A collaboration between the Landmark School Outreach Program and Southern New Hampshire University (SNHU)
The following courses have been developed and are taught by veteran Landmark faculty. They are offered through a partnership with SNHU as part of their online master’s and certificate programs in dyslexia studies & language-based learning disabilities.
Students with language-based learning disabilities (LBLD) often struggle with the cognitive and self-regulating tasks associated with executive function, such as organizing time, materials, information; preparing for work; managing frustration; accessing memory; and self-monitoring progress. This course introduces educators to research-based strategies for study skills that strengthen executive function. The course explores relevant research on language-based learning disabilities and executive function, yet the emphasis will be placed on the practical teaching skills drawn from Landmark’s Six Teaching Principles™. These principles, integrated throughout the course, encourage teachers to plan opportunities for students to achieve success, use multiple instructional modalities, break tasks into components, build skill automatization through practice and review, provide models, and include the student in the learning process.
This course focuses on the strategies and skills for supporting expressive language skills for students with dyslexia and other language-based learning disabilities, primarily for writing. The course introduces the concepts of scaffolding the writing process, using a hierarchy of skills to build appropriate foundational skills sets, and understanding the hidden demands of writing for students with language-based learning disabilities. Students in this course will draw from relevant research on expressive language arts to develop practical teaching strategies for their own learning environments.
This course provides a survey of effective reading interventions drawn from research-based practice for students with dyslexia and other language-based learning disabilities. Students in the course will integrate appropriate diagnosis strategies, engage with the current research analyses on reading and language-based learning disabilities (LBLD), and develop practical strategies for supporting learners in developing the phonemic awareness, decoding patterns, and sound-symbol relationships that improve reading fluency.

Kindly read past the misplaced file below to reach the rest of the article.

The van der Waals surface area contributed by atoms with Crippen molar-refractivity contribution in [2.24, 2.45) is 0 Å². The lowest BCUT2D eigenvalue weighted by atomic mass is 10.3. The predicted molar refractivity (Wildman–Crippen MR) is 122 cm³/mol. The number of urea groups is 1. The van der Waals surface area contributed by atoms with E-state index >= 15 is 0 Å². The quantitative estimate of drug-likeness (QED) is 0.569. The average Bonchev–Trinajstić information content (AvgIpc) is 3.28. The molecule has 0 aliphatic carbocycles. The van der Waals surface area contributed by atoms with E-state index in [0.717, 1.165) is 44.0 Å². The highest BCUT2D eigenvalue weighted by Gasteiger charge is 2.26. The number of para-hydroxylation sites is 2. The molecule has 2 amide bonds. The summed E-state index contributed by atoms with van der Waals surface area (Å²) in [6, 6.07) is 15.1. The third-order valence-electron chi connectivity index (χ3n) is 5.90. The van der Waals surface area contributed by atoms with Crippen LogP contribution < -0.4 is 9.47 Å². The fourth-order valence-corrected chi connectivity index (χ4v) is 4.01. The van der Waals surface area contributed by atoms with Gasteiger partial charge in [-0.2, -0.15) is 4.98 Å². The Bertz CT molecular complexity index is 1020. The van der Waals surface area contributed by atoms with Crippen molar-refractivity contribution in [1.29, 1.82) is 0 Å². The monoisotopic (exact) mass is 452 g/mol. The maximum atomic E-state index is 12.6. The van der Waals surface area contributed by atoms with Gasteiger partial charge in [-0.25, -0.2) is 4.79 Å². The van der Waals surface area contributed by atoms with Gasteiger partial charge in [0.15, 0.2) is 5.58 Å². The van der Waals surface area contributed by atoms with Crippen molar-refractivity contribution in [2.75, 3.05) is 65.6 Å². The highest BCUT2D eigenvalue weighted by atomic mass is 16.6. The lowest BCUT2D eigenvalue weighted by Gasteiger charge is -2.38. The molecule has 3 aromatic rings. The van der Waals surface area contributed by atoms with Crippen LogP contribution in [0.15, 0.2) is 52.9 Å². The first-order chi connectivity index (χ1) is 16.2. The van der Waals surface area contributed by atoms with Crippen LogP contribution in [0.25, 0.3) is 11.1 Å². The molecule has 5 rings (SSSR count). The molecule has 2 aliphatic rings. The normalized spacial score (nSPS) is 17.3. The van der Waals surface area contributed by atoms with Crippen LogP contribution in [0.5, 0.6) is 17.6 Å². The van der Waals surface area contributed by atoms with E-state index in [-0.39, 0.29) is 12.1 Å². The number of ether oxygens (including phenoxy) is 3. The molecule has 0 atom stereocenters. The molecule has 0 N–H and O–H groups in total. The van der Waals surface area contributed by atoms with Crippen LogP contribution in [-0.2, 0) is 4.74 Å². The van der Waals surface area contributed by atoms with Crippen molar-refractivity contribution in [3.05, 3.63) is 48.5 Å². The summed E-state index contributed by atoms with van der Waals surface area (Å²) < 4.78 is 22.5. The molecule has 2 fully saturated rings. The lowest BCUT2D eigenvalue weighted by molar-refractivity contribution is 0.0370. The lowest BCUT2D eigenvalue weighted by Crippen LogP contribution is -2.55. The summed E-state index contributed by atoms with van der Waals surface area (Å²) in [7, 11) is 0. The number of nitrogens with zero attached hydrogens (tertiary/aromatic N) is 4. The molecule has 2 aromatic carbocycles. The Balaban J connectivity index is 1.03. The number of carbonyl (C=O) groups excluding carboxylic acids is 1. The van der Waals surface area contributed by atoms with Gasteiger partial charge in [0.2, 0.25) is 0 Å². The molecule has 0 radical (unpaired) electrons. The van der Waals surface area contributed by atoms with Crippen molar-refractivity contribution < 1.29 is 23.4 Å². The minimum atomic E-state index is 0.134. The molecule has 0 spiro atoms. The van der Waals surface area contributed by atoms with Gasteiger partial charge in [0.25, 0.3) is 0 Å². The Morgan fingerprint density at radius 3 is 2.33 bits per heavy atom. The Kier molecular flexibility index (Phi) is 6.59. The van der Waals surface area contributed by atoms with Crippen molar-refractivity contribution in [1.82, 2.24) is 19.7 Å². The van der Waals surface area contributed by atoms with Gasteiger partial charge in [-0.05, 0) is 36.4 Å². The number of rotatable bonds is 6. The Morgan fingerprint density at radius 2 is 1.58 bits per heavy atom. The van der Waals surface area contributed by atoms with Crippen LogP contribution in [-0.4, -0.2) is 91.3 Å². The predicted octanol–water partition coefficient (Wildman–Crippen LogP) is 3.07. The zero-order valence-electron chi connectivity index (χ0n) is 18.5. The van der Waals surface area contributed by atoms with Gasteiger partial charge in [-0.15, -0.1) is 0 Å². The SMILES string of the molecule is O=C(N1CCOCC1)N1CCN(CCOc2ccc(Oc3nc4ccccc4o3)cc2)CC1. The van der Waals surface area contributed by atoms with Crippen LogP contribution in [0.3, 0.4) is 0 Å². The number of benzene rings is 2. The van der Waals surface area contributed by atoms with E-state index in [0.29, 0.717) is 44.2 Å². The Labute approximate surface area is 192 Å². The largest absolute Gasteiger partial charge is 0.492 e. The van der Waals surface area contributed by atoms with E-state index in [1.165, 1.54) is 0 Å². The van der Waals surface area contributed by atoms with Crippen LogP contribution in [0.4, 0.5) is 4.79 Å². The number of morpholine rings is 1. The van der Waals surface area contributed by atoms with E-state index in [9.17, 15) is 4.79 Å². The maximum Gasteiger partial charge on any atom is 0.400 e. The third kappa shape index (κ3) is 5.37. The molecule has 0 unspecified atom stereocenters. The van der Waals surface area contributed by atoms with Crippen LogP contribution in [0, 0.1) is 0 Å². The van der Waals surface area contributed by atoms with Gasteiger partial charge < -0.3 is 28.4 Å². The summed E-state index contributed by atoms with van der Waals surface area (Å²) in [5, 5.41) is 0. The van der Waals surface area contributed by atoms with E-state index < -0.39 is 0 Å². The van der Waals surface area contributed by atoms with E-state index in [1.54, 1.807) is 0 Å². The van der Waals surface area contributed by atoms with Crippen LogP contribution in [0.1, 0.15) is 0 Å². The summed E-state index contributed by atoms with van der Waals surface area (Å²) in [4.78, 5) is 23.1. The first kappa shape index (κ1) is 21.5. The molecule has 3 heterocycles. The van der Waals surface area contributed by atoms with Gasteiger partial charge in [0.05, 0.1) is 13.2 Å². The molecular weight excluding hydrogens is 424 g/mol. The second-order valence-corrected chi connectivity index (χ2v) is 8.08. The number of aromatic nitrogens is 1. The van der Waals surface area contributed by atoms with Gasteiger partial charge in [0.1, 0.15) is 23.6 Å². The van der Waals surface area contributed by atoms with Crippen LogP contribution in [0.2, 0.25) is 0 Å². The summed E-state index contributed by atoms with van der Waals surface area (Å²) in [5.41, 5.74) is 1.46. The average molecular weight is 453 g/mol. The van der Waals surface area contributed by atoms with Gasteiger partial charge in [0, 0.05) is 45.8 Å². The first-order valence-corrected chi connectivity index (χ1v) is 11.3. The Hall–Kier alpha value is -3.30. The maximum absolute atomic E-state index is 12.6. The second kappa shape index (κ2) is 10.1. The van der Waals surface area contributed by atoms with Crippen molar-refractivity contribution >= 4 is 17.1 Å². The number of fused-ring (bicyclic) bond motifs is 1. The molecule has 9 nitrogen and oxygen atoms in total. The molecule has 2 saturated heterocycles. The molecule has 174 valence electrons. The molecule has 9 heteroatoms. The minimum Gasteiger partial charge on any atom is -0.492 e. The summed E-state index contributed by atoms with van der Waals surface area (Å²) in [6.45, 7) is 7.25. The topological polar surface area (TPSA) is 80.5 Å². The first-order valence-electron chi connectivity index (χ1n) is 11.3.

Creating a supportive, effective, and well-structured language-based classroom is a key strategy for supporting students with language-based learning disabilities, though the principles apply to effective instruction for a variety of learners. This course will provide an in-depth analysis of teaching principles and academic planning strategies implemented successfully as well as other K-12 language-based environments. Emphasis will be placed on the establishment of proper classroom resources as well as how to arrange them within the physical classroom space.
Developing effective self-esteem, emotional competence, and self-advocacy skills can be particularly difficult for learners with language-based learning disabilities. This course focuses on the support for learners in identifying their own learning profile and recognizing their own needs in terms of learning and communication aids. Research on multiple intelligences provides a framework for understanding how to support learners in strengthening their social and emotional skills and efficacy.
Enrollment and specific program questions should be directed to SNHU at 888.387.0861 | email@example.com
“The theory behind the course has been wonderful and interesting, but the tools that have been so carefully created by Landmark are such a wonderful vehicle for bringing these ideas into our classrooms!”
Audrey Kimball, SNHU student
Merrimack College Study Skills Program
Landmark Outreach is proud to partner with Southern New Hampshire University (SNHU) to provide both master’s and certificate programs in dyslexia studies. Learn more about this relationship and the programs that are offered in the following article.Read Article